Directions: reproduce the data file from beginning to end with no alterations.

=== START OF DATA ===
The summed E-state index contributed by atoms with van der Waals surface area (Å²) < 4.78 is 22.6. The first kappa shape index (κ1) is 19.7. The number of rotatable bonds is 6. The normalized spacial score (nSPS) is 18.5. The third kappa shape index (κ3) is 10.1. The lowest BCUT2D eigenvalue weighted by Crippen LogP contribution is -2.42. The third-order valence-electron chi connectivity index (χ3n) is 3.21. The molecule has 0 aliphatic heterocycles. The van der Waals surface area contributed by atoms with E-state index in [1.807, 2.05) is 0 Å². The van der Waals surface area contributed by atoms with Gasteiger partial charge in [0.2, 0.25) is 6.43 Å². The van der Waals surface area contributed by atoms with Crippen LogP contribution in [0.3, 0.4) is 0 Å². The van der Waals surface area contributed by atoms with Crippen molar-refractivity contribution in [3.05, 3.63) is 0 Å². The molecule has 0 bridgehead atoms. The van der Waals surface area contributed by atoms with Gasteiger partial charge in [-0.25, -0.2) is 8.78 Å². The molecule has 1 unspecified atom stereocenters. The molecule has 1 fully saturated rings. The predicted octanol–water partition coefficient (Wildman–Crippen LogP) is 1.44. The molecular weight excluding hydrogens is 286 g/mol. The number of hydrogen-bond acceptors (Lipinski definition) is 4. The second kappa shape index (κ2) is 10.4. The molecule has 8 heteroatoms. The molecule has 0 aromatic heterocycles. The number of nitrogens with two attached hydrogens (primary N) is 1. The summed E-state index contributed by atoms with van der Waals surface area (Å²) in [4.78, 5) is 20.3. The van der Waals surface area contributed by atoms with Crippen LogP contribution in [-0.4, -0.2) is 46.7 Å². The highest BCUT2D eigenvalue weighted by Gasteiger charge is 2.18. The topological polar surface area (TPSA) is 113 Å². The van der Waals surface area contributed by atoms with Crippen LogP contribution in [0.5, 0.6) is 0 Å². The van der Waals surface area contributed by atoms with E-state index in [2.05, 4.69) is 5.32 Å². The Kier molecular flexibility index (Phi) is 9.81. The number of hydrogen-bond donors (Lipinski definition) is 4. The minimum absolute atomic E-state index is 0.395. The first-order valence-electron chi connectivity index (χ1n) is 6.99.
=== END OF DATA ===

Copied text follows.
The summed E-state index contributed by atoms with van der Waals surface area (Å²) < 4.78 is 22.6. The first kappa shape index (κ1) is 19.7. The number of rotatable bonds is 6. The normalized spacial score (nSPS) is 18.5. The third kappa shape index (κ3) is 10.1. The lowest BCUT2D eigenvalue weighted by Crippen LogP contribution is -2.42. The third-order valence-electron chi connectivity index (χ3n) is 3.21. The molecule has 0 aliphatic heterocycles. The van der Waals surface area contributed by atoms with E-state index in [1.807, 2.05) is 0 Å². The van der Waals surface area contributed by atoms with Gasteiger partial charge in [0.2, 0.25) is 6.43 Å². The van der Waals surface area contributed by atoms with Crippen LogP contribution in [0.3, 0.4) is 0 Å². The van der Waals surface area contributed by atoms with Crippen molar-refractivity contribution in [3.05, 3.63) is 0 Å². The molecule has 0 bridgehead atoms. The van der Waals surface area contributed by atoms with Gasteiger partial charge in [-0.25, -0.2) is 8.78 Å². The molecule has 1 unspecified atom stereocenters. The molecule has 1 fully saturated rings. The predicted octanol–water partition coefficient (Wildman–Crippen LogP) is 1.44. The molecular weight excluding hydrogens is 286 g/mol. The number of hydrogen-bond acceptors (Lipinski definition) is 4. The second kappa shape index (κ2) is 10.4. The molecule has 8 heteroatoms. The molecule has 0 aromatic heterocycles. The number of nitrogens with two attached hydrogens (primary N) is 1. The summed E-state index contributed by atoms with van der Waals surface area (Å²) in [4.78, 5) is 20.3. The van der Waals surface area contributed by atoms with Crippen LogP contribution in [-0.4, -0.2) is 46.7 Å². The highest BCUT2D eigenvalue weighted by Gasteiger charge is 2.18. The topological polar surface area (TPSA) is 113 Å². The van der Waals surface area contributed by atoms with Crippen LogP contribution in [0.5, 0.6) is 0 Å². The van der Waals surface area contributed by atoms with E-state index in [2.05, 4.69) is 5.32 Å². The Kier molecular flexibility index (Phi) is 9.81. The number of hydrogen-bond donors (Lipinski definition) is 4. The minimum absolute atomic E-state index is 0.395. The first-order valence-electron chi connectivity index (χ1n) is 6.99.